If ever there was a city that celebrated Christmas with glorious music, and with great variety that city would have to be Melbourne! With the inevitable Messiahs tempered by other large works, it can be easy to overlook gems which quietly offer themselves for consideration but are sometimes ignored as being too “different” from the ensemble’s usual fare. One such collection which should not be missed, however, is Noel! Noel!, the Australian Brandenburg Orchestra’s annual journey, moving from their trademark baroque works into shorter examples of Christmassy-sounding pieces – from traditional carols (so old as to be written by Anonymous) to music of our time. (When was the last time you saw “Harry Potter” on a classical music program?) Here it was specifically represented by My Love Is Always Here by Alexandre Desplat, a gentle piece serving as a contrast to the brave choice of opening items by Palestrina. “Brave” as those 16th century works involved using authentic brass instruments which can be fiendish to play, but on the night provided fine backing for the tight polyphony of the Brandenburg choir.
It was a notable feature of this concert that the dates of the works and even their musical structure were almost irrelevant in creating the palpable enthusiasm that the audience displayed for virtually every work. This was a knowledgeable and appreciative audience nevertheless, which recognised the John Rutter Nativity Carol as readily as Adolphe Adam’s Cantique de Noël (“O Holy Night”) and the cheekier inclusions of Irving Berlin’s White Christmas, yet another version of The Twelve Days of Christmas (with new text by Mark Humphries) and a medley including Good King Wenceslas and Hark the Herald Angels Sing). These well-known songs had a fresh sound thanks to their arranger, Alex Palmer, who evidently had an appreciation for the balance of the choir, trained sympathetically by Paul Dyer. This was evident when Palmer stepped up to conduct his own work, All Nearness Pauses, While a Star Can Grow. It was built on the purity of sound that is a characteristic of so many carols, but infused with a modern harmonic sensibility.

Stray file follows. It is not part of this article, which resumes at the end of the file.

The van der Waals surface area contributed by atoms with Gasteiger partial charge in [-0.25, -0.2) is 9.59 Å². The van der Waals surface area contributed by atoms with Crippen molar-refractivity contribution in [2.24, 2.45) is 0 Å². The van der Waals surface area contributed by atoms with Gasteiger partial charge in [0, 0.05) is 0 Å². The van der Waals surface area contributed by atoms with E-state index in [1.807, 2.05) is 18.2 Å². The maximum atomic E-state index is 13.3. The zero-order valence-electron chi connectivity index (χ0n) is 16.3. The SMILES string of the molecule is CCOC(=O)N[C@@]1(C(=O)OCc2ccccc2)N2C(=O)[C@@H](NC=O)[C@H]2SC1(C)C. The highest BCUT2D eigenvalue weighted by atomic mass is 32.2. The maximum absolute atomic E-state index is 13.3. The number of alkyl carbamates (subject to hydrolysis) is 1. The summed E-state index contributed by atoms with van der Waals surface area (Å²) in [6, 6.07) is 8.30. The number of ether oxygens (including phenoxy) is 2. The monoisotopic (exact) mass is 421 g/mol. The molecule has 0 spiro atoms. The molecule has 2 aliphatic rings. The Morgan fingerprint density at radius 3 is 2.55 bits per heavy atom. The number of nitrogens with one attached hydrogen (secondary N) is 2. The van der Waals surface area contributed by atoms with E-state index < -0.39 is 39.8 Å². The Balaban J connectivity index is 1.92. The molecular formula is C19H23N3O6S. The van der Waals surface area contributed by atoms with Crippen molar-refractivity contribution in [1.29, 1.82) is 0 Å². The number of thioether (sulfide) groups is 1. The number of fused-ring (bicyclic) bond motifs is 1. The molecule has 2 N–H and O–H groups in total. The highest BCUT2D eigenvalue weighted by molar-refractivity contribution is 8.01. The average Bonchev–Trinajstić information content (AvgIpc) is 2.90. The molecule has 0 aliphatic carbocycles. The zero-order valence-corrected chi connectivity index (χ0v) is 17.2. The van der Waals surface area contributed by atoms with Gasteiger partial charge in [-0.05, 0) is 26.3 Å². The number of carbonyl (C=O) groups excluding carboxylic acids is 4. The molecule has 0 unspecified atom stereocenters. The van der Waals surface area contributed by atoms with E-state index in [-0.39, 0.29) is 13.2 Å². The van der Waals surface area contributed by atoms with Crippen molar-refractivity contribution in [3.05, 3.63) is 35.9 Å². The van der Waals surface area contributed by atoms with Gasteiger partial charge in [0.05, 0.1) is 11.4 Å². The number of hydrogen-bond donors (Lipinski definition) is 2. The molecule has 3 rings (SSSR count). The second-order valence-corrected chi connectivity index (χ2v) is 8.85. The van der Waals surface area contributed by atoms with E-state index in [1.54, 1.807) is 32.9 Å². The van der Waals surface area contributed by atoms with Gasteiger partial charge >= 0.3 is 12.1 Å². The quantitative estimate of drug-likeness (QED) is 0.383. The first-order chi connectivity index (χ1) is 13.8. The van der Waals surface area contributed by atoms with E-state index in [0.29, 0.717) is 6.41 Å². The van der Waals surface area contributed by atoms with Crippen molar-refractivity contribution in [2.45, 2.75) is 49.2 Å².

Brandenburg concerts often have soloists, some times from within their own ranks or – especially for Noel! Noel! – emerging artists with a particular charm. This year’s guest, young tenor Joel Parnis was well qualified by reason of his good looks, natural charm and a voice trained for music theatre, which nevertheless lent itself very well to Christmas music in its infinite variety.
If I can be allowed a favourite, among such a wealth of choice, it would be the Cantique de Jean Racine by Faure, no doubt known to many in the audience for his luminously beautiful Requiem. A shorter work, the Cantique is a model of an ideal Christmas carol (although it was not written for the purpose), in which melody and rich harmony vie for attention before, all too quickly, the work is over.
In truth, it would be hard to fault any aspect of this concert – but then, why would you want to? Although the orchestra was a pared down version of the ABO, we still had the consistency of Tommie Andersson’s baroque guitar, violins leading the strings in a sweetness of sound – and that special Brandenburg shimmer of percussion from Jess Ciampa that is so characteristic of this fine orchestra. Of course director Paul Dyer has to be credited with the success of choir as well as orchestra which, yet again, has given us a glorious year of music, topped off with a concert that unashamedly shows us how to celebrate Christmas!